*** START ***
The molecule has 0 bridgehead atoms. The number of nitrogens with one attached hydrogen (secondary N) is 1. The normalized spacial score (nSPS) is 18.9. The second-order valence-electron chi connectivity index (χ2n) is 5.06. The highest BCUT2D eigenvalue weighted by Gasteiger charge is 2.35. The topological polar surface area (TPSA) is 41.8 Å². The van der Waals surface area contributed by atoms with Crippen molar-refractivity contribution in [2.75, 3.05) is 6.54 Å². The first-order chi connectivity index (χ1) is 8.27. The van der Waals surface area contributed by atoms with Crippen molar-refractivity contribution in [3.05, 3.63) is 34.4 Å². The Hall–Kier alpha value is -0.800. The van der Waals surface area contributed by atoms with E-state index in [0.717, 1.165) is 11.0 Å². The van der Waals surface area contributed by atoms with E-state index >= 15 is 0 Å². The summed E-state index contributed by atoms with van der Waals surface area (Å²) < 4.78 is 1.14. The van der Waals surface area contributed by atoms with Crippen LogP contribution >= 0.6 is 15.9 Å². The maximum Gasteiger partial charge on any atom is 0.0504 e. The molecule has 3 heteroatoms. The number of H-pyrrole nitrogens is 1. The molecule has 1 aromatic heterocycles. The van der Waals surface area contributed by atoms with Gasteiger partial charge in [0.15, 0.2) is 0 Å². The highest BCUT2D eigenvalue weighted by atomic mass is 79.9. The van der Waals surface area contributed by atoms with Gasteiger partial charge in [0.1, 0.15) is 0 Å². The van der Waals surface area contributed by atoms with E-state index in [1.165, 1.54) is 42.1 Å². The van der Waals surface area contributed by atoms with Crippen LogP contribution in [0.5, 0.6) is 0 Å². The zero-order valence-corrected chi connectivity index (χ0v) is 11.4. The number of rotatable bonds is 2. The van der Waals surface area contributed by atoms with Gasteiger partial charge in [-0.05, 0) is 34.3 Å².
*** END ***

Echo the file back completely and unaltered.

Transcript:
The molecule has 0 bridgehead atoms. The number of nitrogens with one attached hydrogen (secondary N) is 1. The normalized spacial score (nSPS) is 18.9. The second-order valence-electron chi connectivity index (χ2n) is 5.06. The highest BCUT2D eigenvalue weighted by Gasteiger charge is 2.35. The topological polar surface area (TPSA) is 41.8 Å². The van der Waals surface area contributed by atoms with Crippen molar-refractivity contribution in [2.75, 3.05) is 6.54 Å². The first-order chi connectivity index (χ1) is 8.27. The van der Waals surface area contributed by atoms with Crippen molar-refractivity contribution in [3.05, 3.63) is 34.4 Å². The Hall–Kier alpha value is -0.800. The van der Waals surface area contributed by atoms with E-state index in [0.717, 1.165) is 11.0 Å². The van der Waals surface area contributed by atoms with E-state index >= 15 is 0 Å². The summed E-state index contributed by atoms with van der Waals surface area (Å²) < 4.78 is 1.14. The van der Waals surface area contributed by atoms with Crippen LogP contribution >= 0.6 is 15.9 Å². The maximum Gasteiger partial charge on any atom is 0.0504 e. The molecule has 3 heteroatoms. The number of H-pyrrole nitrogens is 1. The molecule has 1 aromatic heterocycles. The van der Waals surface area contributed by atoms with Gasteiger partial charge in [0.15, 0.2) is 0 Å². The highest BCUT2D eigenvalue weighted by atomic mass is 79.9. The van der Waals surface area contributed by atoms with Gasteiger partial charge in [0.1, 0.15) is 0 Å². The van der Waals surface area contributed by atoms with E-state index in [1.165, 1.54) is 42.1 Å². The van der Waals surface area contributed by atoms with Crippen LogP contribution in [0.5, 0.6) is 0 Å². The zero-order valence-corrected chi connectivity index (χ0v) is 11.4. The number of rotatable bonds is 2. The van der Waals surface area contributed by atoms with Gasteiger partial charge in [-0.05, 0) is 34.3 Å².